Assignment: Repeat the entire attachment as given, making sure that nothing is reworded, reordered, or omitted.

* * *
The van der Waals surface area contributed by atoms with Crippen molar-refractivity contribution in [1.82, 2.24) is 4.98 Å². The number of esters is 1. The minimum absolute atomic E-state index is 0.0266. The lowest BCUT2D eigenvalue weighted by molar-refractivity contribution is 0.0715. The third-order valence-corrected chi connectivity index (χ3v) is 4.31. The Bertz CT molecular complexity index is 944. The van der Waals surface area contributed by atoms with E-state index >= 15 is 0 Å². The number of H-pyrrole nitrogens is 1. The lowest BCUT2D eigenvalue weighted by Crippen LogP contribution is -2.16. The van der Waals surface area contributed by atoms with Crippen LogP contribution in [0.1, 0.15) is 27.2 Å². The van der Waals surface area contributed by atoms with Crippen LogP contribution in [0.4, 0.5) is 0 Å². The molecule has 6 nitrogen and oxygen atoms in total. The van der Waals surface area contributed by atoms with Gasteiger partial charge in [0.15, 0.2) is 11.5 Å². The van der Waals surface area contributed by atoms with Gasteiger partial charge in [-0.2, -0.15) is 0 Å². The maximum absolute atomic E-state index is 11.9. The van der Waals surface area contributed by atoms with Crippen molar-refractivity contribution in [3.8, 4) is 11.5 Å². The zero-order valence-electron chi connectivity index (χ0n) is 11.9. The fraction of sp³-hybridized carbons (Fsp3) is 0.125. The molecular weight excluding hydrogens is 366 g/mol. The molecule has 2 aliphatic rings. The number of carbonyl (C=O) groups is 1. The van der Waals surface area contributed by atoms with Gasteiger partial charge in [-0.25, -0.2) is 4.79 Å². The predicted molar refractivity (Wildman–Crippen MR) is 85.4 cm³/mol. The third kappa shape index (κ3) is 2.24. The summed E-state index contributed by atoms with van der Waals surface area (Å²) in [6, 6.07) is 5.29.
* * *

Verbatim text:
The van der Waals surface area contributed by atoms with Crippen molar-refractivity contribution in [1.82, 2.24) is 4.98 Å². The number of esters is 1. The minimum absolute atomic E-state index is 0.0266. The lowest BCUT2D eigenvalue weighted by molar-refractivity contribution is 0.0715. The third-order valence-corrected chi connectivity index (χ3v) is 4.31. The Bertz CT molecular complexity index is 944. The van der Waals surface area contributed by atoms with E-state index >= 15 is 0 Å². The number of H-pyrrole nitrogens is 1. The lowest BCUT2D eigenvalue weighted by Crippen LogP contribution is -2.16. The van der Waals surface area contributed by atoms with Crippen LogP contribution in [0.1, 0.15) is 27.2 Å². The van der Waals surface area contributed by atoms with Crippen LogP contribution in [0.4, 0.5) is 0 Å². The molecule has 6 nitrogen and oxygen atoms in total. The van der Waals surface area contributed by atoms with Gasteiger partial charge in [0.15, 0.2) is 11.5 Å². The van der Waals surface area contributed by atoms with Gasteiger partial charge in [-0.2, -0.15) is 0 Å². The maximum absolute atomic E-state index is 11.9. The van der Waals surface area contributed by atoms with Crippen molar-refractivity contribution in [3.8, 4) is 11.5 Å². The zero-order valence-electron chi connectivity index (χ0n) is 11.9. The fraction of sp³-hybridized carbons (Fsp3) is 0.125. The molecular weight excluding hydrogens is 366 g/mol. The molecule has 2 aliphatic rings. The number of carbonyl (C=O) groups is 1. The van der Waals surface area contributed by atoms with Gasteiger partial charge in [-0.25, -0.2) is 4.79 Å². The predicted molar refractivity (Wildman–Crippen MR) is 85.4 cm³/mol. The third kappa shape index (κ3) is 2.24. The summed E-state index contributed by atoms with van der Waals surface area (Å²) in [6, 6.07) is 5.29.